When you’re pregnant, you’re not immune to aches and pains. In fact, you might feel some new twinges that are caused by hormone changes and your growing belly.
Your doctor has likely told you that you shouldn’t take any medicine without checking with them first. You might wonder: Do you need to check with them even if you just want to pop a pain reliever?
The simple answer is: yes. You should ask your doctor before you take any medication, even if it’s just an over-the-counter pill designed to relieve pain. Such medicine may seem harmless enough, but the rules change when you’re carrying a baby.
Some medicines aren’t safe to take when you’re pregnant -- even over-the-counter ones.
This common over-the-counter medication may be your pain reliever of choice if you have a fever, a headache, or joint or muscle pain. You can buy acetaminophen over the counter by itself or in combination with other medicines. Your doctor can also prescribe it at higher doses, alone, or combined with other medications as well.
Most pregnant women can take acetaminophen if their doctor gives them the thumbs-up. It’s the most common pain reliever that doctors allow pregnant women to take. Some studies have found that about two-thirds of pregnant women in the U.S. take acetaminophen sometime during their nine-month stretch.
Just steer clear of acetaminophen if you’re allergic to it, if you have liver problems, or if your doctor says it’s not safe for you.
Even if your doctor says it’s OK to take acetaminophen, take as little of it as you can for as short a time as possible. Acetaminophen isn’t linked to big problems like miscarriage or birth defects, but studies suggest that babies could later feel the effects.
Some research suggests that taking acetaminophen daily for long periods (28 days or longer) could put your baby at greater risk of mild developmental delays or attention deficit hyperactivity disorder (ADHD).
None of the research proves that acetaminophen causes these problems and further studies are necessary to understand the link.
You may have taken ibuprofen plenty of times in your adult life, but your doctor will likely ask you to take something else to treat fever, headaches, and muscle pain when you’re pregnant. Non-steroidal anti-inflammatory drugs (NSAIDs) are sold over the counter and by prescription, but there are safer choices for pregnant women.
Research has also looked at the connection between NSAIDs and birth defects. Some studies suggest that there may be a slight increase in the chances of a problem with your baby’s heart or gastrointestinal (digestive) system if you take NSAIDS early in your pregnancy.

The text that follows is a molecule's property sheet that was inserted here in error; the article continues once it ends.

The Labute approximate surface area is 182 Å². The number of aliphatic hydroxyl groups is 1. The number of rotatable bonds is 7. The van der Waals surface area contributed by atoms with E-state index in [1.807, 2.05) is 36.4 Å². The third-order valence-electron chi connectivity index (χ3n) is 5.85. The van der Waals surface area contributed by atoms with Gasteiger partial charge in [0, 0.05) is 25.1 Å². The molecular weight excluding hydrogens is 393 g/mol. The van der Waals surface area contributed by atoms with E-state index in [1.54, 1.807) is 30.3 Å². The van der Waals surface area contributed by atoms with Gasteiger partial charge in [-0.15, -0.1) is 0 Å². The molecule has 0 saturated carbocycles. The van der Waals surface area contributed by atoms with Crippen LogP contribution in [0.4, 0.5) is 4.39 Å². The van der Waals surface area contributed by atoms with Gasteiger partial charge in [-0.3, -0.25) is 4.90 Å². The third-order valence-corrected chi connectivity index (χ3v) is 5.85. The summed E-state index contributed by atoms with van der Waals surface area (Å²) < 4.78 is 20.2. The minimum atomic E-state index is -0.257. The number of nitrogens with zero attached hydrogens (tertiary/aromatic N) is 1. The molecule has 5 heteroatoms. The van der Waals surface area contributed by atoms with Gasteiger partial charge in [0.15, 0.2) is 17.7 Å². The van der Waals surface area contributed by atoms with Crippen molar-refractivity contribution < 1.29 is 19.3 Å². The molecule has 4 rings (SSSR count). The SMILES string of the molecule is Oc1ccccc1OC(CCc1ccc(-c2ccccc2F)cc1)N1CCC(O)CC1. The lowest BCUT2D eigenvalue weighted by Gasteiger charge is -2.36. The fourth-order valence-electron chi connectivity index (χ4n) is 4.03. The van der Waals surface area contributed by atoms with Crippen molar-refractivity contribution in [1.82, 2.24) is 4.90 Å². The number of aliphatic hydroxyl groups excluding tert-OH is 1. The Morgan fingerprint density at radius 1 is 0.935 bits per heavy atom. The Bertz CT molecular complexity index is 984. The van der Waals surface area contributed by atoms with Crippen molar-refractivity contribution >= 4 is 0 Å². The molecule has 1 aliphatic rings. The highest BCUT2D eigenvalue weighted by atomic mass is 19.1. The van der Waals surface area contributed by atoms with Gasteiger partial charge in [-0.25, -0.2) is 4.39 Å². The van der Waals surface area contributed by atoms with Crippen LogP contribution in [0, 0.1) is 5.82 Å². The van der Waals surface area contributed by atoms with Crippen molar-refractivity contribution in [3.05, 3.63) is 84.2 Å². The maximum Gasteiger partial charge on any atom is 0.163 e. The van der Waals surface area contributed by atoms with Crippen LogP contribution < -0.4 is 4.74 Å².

But more research is needed to prove that NSAIDs cause these problems. Even though the link hasn’t been proven, your doctor may suggest you take acetaminophen instead.
NSAIDs are definitely not recommended during the last 3 months of your pregnancy because they can cause a blood vessel in your baby’s heart to close before it should. If this happens, it can cause high blood pressure in your baby’s lungs.
Taking NSAIDS can also make it harder for you to go into labor or can reduce the level of amniotic fluid that surrounds your baby in your womb. For these reasons, you should only use NSAIDs under your doctor’s supervision to ensure no problems crop up.
Some studies suggest that opioid use can increase your odds of having a baby with certain birth defects, such as a heart problem. They also may raise your chances of premature birth, preterm labor, or even having a stillbirth.
If you already take opioids, your doctor may not want you to stop taking them once you’re pregnant, because a sudden stop could harm your health or your pregnancy. Instead they may want to reduce the amount of medicine you take at a gradual pace to prevent any withdrawal symptoms.
But if you take opioids during your pregnancy, your baby will be exposed to them in the womb and could become addicted. They will go through withdrawals from them after they're born. This is called neonatal abstinence syndrome, or NAS. NAS can be serious, and could cause your baby to be too small or have breathing problems, even if you take the opioid exactly as prescribed.